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Jessica Holdman, Published September 23 2013

Climate change research takes off in Mandan

MANDAN, N.D. – A 26-foot tower in Mandan could aid in answering questions on climate change and the spread of disease.

The U.S. Department of Agriculture Northern Great Plains Research Laboratory is a host site for the National Ecological Observatory Network, a new federally funded, national ecological data-gathering project. It is one of 60 sites being built nationwide. The project will span the whole country and cover different layers of the ecosystem.

“No other project has taken on something with this kind of scale both in size and length,” Andrea Anteau, NEON field operations manager for North Dakota, said.

The tower and scientists will gather 578 different data points over the next 30 years. The raw data will be public, allowing professional and amateur scientists alike to access it.

Anteau said data measured will include temperature, precipitation, chemicals in the air and soil, and measures of the bird, mammal and insect populations.

The Mandan site is one of three NEON sites in North Dakota that will be headed up by Anteau, a former research scientist and science teacher.

Anteau will manage the projects’ scientists, equipment and data reporting. She said it is her dream job, allowing her to combine her love of scientific research and education.

Construction of the full project will cost $434 million and be complete by 2017, said NEON Communications Manager Jennifer Walton. The money is coming from the National Science Foundation, which funds major research projects with high startup costs. Projects like telescopes are built out of the same account, Walton said.

Each tower site is estimated to cost $1 million. Walton said there is no estimate on operating costs yet.

Construction started in Mandan at the end of June. Builders will finish the Mandan tower and two more towers in Woodworth in the next couple of weeks, Anteau said. Next July, they will put sensors in place, which will be able to measure gases over an 800-foot area on a windy day. By 2015, all North Dakota sites should be operational.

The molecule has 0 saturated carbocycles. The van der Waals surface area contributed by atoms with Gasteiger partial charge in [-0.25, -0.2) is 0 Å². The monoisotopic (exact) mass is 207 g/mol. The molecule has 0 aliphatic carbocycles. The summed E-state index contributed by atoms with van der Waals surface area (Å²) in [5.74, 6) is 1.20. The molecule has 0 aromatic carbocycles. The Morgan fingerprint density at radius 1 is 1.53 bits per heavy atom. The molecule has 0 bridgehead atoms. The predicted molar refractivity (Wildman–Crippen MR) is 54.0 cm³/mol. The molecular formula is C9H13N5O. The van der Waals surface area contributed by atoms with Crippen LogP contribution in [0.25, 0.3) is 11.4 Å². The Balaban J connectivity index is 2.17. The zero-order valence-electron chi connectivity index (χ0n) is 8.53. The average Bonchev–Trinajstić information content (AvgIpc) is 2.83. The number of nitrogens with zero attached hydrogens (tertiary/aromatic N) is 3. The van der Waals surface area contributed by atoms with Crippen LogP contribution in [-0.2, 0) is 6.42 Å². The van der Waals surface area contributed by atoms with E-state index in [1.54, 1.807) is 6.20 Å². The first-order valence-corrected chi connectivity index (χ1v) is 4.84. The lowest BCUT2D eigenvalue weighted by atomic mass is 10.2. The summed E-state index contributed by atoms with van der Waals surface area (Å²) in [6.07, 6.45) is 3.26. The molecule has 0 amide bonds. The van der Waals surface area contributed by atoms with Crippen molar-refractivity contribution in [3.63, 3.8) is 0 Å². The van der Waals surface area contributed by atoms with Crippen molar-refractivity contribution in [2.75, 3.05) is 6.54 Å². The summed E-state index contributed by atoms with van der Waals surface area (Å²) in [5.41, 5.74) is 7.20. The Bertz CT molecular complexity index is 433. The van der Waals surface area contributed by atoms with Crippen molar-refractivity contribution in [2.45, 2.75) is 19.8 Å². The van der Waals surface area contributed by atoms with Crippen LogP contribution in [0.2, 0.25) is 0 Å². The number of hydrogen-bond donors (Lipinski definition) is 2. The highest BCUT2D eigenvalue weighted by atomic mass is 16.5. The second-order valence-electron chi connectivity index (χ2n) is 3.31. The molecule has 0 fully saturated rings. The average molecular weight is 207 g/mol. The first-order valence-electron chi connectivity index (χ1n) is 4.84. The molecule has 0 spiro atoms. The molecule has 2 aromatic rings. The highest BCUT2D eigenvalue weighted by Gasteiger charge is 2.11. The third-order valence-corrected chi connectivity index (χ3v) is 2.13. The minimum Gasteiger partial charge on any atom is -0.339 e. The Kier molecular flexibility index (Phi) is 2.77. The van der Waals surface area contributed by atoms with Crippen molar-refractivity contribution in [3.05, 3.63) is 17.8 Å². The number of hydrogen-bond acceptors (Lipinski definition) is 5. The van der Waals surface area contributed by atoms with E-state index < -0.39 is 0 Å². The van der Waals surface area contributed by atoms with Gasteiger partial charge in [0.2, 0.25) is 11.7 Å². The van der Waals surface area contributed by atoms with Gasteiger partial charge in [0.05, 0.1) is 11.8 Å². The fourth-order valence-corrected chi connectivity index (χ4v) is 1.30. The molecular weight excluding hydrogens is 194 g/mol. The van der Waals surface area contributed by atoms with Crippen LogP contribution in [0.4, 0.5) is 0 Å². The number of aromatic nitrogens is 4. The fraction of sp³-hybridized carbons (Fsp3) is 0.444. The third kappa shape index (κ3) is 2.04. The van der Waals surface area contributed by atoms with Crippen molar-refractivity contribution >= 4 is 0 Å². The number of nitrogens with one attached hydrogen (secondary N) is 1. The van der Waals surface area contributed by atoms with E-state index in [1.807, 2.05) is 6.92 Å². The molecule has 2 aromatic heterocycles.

Anteau will be based out of a Jamestown facility being completed at the end of the month. She will have six full-time scientists and 25 summer technicians to set traps and look at plants. All of the data collected will be sent back to computer hubs in Colorado and most will be viewable in real time online at data.neoninc.org.

Facilities in Colorado, Florida and Massachusetts are already operational. Anteau said the North Dakota facilities, along with facilities in the Ozarks and Appalachians, will be among the next to open.

Anteau said the first facilities will allow scientists to make sure the program’s data-gathering protocol will work at multiple sites.

Walton said that concept of gathering the same information at every site the same way is part of what makes NEON unique. She said other long-term ecological research plans have not allowed for comparison. The NEON method will allow one issue to be linked to another on a national scale.

Anteau said NEON also is trying to find similar data from scientists in other countries and has designed it to eventually expand the project worldwide.

The project is different in its longer lifespan as well, Anteau said. She said most research projects answer a single question and end after five years.

“Ecology has a longer cycle than the average five-year study,” she said. A study may only be done during a dry season or wet season and trends found may be attributed to a particular cycle.

Anteau also said when scientists do research projects, the data they collect remains unavailable to others.

She won’t be hiring scientists to interpret data. Her scientists will collect it for others to use in research projects.

“It’s a matter of creating information without a conflict of interest,” she said.